THIS STORY HAS BEEN FORMATTED FOR EASY PRINTING

Page turned, Lakers didn’t fold

Experience shows in this LA edition

By Robert Mays
Globe Correspondent / June 10, 2010

E-mail this article

Invalid E-mail address
Invalid E-mail address

Sending your article

Your article has been sent.

  • E-mail|
  • Print|
  • Reprints|
  • |
Text size +

Two years ago, it went quickly. The double-digit lead didn’t trickle away. It hemorrhaged. And as the Lakers watched a 20-point third-quarter advantage vanish in less than six minutes, they also saw Game 4 of the 2008 Finals and a chance to even the series with the Celtics go with it.

The burn was slower Tuesday night, but as shot after shot clanked off the rim in the second half of Game 3 in these Finals, what was once a 17-point Los Angeles lead shrank to 1, and it seemed that Boston’s resilience might win out again. The difference was that two years later, time and togetherness have made this Lakers team tough enough to stop the bleeding.

Inexperience riddled the Lakers roster as the 2008 Finals began. Pau Gasol had joined the team only four months earlier, and the Lakers’ rotation was infantile in its familiarity with one another. And while Kobe Bryant and Derek Fisher seemed to have enough championship jewelry for an entire team, nearly every other member of the team had never faced the elements of a Finals series.

“It was a tough task to sort of absorb everything and still be certain and assertive out there,’’ said Gasol.

The 2008 Celtics dominated the Lakers mentally and physically. Kevin Garnett brought a level of physicality to the series that the Lakers frontcourt simply couldn’t match, and as a result, Gasol’s toughness became a major question.

This time, the Lakers’ frontcourt includes a healthy Andrew Bynum, and the performance of him and Gasol in the Game 1 win put most of the doubts about Los Angeles’s physical toughness to rest.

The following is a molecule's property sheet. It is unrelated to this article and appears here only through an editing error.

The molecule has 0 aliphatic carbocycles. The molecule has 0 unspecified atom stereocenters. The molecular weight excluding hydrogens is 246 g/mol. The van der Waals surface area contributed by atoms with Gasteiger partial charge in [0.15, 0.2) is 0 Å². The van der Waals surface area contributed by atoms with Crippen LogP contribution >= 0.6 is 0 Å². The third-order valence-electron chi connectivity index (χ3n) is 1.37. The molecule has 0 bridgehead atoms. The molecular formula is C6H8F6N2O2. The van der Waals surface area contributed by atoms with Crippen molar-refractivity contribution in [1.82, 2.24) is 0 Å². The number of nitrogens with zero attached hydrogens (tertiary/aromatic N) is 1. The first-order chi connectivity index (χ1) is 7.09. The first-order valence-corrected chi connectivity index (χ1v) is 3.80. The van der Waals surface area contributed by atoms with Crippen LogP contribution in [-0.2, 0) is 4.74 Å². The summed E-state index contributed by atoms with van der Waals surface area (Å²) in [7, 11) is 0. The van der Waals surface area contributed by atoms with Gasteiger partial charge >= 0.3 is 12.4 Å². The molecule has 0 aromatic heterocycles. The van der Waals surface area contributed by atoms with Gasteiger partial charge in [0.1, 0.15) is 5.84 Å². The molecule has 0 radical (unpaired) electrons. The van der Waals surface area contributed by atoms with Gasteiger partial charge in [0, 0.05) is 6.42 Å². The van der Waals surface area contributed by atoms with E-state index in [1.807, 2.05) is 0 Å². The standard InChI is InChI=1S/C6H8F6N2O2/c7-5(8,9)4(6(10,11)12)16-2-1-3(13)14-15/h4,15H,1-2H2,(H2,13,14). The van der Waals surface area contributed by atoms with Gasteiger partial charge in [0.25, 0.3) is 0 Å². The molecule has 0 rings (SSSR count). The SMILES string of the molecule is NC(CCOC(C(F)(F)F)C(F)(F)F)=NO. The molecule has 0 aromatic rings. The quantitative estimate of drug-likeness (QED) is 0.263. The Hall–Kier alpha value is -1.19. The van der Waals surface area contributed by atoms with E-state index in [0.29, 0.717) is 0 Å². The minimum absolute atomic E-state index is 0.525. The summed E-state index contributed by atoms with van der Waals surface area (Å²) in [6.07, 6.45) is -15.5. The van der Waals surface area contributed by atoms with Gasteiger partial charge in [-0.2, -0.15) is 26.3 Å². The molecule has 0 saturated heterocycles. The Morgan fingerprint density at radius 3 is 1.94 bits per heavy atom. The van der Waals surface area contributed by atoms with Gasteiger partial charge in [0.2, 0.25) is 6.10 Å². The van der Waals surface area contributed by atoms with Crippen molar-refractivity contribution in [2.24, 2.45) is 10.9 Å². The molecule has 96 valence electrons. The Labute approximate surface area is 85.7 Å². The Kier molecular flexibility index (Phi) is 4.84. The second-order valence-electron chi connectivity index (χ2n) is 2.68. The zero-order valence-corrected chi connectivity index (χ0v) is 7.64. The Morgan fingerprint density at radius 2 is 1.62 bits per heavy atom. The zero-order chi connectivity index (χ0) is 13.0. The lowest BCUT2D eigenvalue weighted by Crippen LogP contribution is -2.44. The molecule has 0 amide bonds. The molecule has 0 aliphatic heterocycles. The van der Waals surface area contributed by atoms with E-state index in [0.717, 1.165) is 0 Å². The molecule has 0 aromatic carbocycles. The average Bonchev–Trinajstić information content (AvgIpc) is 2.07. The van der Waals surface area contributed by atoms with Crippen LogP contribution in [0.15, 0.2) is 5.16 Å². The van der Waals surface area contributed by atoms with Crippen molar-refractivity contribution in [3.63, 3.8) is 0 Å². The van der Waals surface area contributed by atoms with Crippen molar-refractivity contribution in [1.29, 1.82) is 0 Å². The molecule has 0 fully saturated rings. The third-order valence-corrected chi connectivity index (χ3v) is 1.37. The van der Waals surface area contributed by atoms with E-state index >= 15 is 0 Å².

But it still wasn’t clear how the Lakers would handle a big Boston run like the one they saw in Game 4 of the 2008 series. And just before the fourth quarter began Tuesday, Fisher wanted to make sure that the confidence his team showed in Los Angeles carried over into a tight game that seemed to be slipping away. With just a 6-point lead heading into the quarter, Fisher told his teammates they were in a position of power, not panic.

“I just wanted to make sure we didn’t feel like we somehow failed because the lead had got cut to 6 points,’’ Fisher said. “I mean, you’re in the Finals. To think that you’re going to get a lead and coast home with it is not realistic.’’

Los Angeles’s performance in the fourth quarter showed just how comfortable the team has gotten in crucial situations. Instead of relying on Kobe Bryant to be the automatic closer, the Lakers leaned on several role players to assert themselves down the stretch. Lamar Odom’s rebound and basket after a Fisher miss extended the lead back to 3 and Ron Artest forced a Glen Davis turnover near half-court that allowed Los Angeles to push the lead to 5.

Fisher was a picture of calm throughout the quarter. The veteran point guard helped preserve the lead with a combination of runners, jumpers, and a coast-to-coast layup that turned into a 3-point play and gave the Lakers a 6-point lead with 48.3 seconds remaining.

Sharing a backcourt with Bryant means that Fisher has never been the Lakers guard lauded for his mental toughness. But for all the talk about Bryant’s focus, Fisher’s trials during the 2010 playoffs have shown that he isn’t quick to succumb to pressure, either. His struggles with quicker point guards in the earlier rounds were the subject of plenty of criticism.

In fact, there have been doubts surrounding most of the players in the Lakers rotation at one point or another, from Odom’s consistency to Gasol’s toughness to Bryant’s ability to interact with his teammates. Dealing with those doubts has allowed this team to succeed where the 2008 version fell short.

“Every man on that court has his own story of tragedy, of triumph,’’ Odom said. “To get to this level, you have to persevere.’’

This year’s Lakers have been forced to, both individually and as a group, and with three straight trips to the Finals, they’ve used their time together to become comfortable in what they’re capable of.

“There’s more experience as a group, more character,’’ Gasol said. “We’ve been successful at this level last year, and we have that confidence we didn’t have before.’’

Follow Boston.com Sports on Facebook

Celtics Video